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The missing link: why ESG should be in investors’ risk DNA

Risk morphs, and investment strategies must evolve in response. We have expanded our set of analytical metrics to include environmental, social and governance concerns to gain an even broader view of the changing environment – and to learn what adaptations we must make next.  

As experienced investors know, risk takes on many forms.

Over the course of many decades investment professionals have categorised several varieties of these distinct market animals. In probabilistic exercises, they have pinned down their essential characteristics like butterflies in display cases.

While museum-quality historical examples serve a useful purpose for market observers and participants, identifying risks in the wild requires a more sophisticated set of tools.

We have met this challenge with our ever-evolving five-factor analysis matrix, which aims to capture the often-subtle signs of incipient risk from multiple observation platforms. Our five core vantage points – covering volatility, correlation, stretch, liquidity and event risks – have been regularly supplied with new viewing tools to improve the quality of data collection and analysis.

For example, we recently introduced a new take on volatility via our Complacency Indicator, while adding statistical power to liquidity risk measures by bringing ‘Kyle’s lambda’ to bear on the raw data.

This quarter, however, environmental, social and governance (ESG) analysis emerged as a new stand-alone genus within our range of risk species.

Including ESG factors marks an evolutionary jump forward from a formal risk analysis perspective. But in the context of our wider investment strategy, the move is not so surprising. ESG has become such a central component of how we (and many of our clients) think about investing, that including it now seems part of a natural selection process.

In practice, we believe that ESG analysis provides investors with another, potentially lucrative, method of managing portfolio risk. Given the broad terrain of the ESG field, we plan to tackle specific areas of interest each quarter, starting this quarter with a look at a few ground-breaking studies on climate change.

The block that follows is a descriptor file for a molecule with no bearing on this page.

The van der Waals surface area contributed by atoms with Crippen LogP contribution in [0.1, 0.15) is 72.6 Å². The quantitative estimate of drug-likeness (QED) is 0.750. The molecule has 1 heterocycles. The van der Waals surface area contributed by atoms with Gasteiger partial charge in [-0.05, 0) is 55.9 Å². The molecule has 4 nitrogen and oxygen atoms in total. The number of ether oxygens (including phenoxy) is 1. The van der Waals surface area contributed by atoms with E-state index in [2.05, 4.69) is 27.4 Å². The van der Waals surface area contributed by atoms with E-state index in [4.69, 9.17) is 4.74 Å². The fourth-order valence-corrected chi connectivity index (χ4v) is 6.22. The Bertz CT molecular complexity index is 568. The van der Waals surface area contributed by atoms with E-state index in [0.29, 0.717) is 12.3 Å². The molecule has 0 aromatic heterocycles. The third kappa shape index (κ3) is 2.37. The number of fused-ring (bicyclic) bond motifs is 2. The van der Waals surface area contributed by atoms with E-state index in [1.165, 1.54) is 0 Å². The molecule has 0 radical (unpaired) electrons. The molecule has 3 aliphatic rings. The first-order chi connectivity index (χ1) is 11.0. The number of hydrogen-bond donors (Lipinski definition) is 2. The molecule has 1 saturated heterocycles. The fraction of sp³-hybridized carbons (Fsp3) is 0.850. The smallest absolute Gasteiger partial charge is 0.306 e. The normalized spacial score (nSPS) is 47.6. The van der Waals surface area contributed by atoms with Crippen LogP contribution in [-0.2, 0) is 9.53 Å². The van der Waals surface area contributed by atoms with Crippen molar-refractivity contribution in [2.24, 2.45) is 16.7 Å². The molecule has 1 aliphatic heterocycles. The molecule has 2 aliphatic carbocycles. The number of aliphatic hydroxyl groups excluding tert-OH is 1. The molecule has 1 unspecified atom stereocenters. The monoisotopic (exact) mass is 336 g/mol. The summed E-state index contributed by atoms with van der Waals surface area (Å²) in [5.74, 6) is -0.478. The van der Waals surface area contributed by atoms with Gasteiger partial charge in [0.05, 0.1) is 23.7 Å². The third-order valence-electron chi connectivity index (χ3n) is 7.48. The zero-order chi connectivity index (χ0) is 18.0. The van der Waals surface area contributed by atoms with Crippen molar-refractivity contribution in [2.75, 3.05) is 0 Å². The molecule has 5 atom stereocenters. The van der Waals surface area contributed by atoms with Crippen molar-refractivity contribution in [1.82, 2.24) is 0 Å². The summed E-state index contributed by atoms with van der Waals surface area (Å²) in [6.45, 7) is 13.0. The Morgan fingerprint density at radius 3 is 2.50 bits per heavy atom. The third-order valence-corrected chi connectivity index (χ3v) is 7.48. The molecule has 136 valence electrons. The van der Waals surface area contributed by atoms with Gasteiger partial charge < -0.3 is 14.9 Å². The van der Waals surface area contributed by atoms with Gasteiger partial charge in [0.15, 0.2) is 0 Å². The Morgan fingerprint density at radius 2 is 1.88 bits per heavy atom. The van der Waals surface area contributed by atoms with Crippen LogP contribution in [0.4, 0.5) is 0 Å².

We covered subjects as diverse as how different food crops would cope with rising global temperatures, where ‘tipping points’ were most likely to occur, and how corporate incentives impact carbon-reduction targets.

We can use studies like these to help gauge the relative exposure of companies to climate change risk.

Markets calm, but surface tension rises

But this new focus on ESG risk has not blinded us to the traditional range of indicators at our disposal. Curiously, in a year riven with political and monetary angst, financial markets appear to have maintained a carefree attitude.

Most of our risk measures have barely blipped during 2017 despite roiling political crises and the beginning-of-the-end for unconventional monetary policy (UMP) globally.

However, unusual correlation readings, the tightening stretch risks in multiple asset classes, and the ongoing liquidity watch (especially in bond markets) support our generally cautious stance.

If we are indeed headed for a correction of some sort, then understanding your investment timeframe is paramount: depending on how your portfolio has adapted to your time horizon may well represent the difference between calamity and opportunity if risk runs wild.

 

In summary, our six-factor risk analysis suggests:

Volatility: Levels must pick up from current low levels soon

Correlation risk: We concur with the JP Morgan investor note, published in September, that warned: “Over the past two decades, most risk models were (correctly) counting on bonds to offset equity risk. At the turning point of accommodation, this assumption will most likely fail”1

Stretch risk: Different market variables get tighter and tighter – in the face of greater leverage (as a result of lower volatility), we can only hope that the inevitable unwind will be orderly

Liquidity risk: Liquidity concerns have refocused back on the bond markets, with other asset classes representing a lower chance of liquidity-sourced contagion

Event risk: The focus seems to have shifted from political and policy uncertainty back to economic conditions, which for the time being suggest modest growth. Look for those conditions to wobble as the unwinding of UMP takes a firmer hold

ESG risk: ESG risks are for real and for now – investors have the opportunity to incorporate them in their decision-making.

 

For our full analysis of the current risk environment, read the latest issue of Market Risk Insights.

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Paul Voute, Head of European Business Development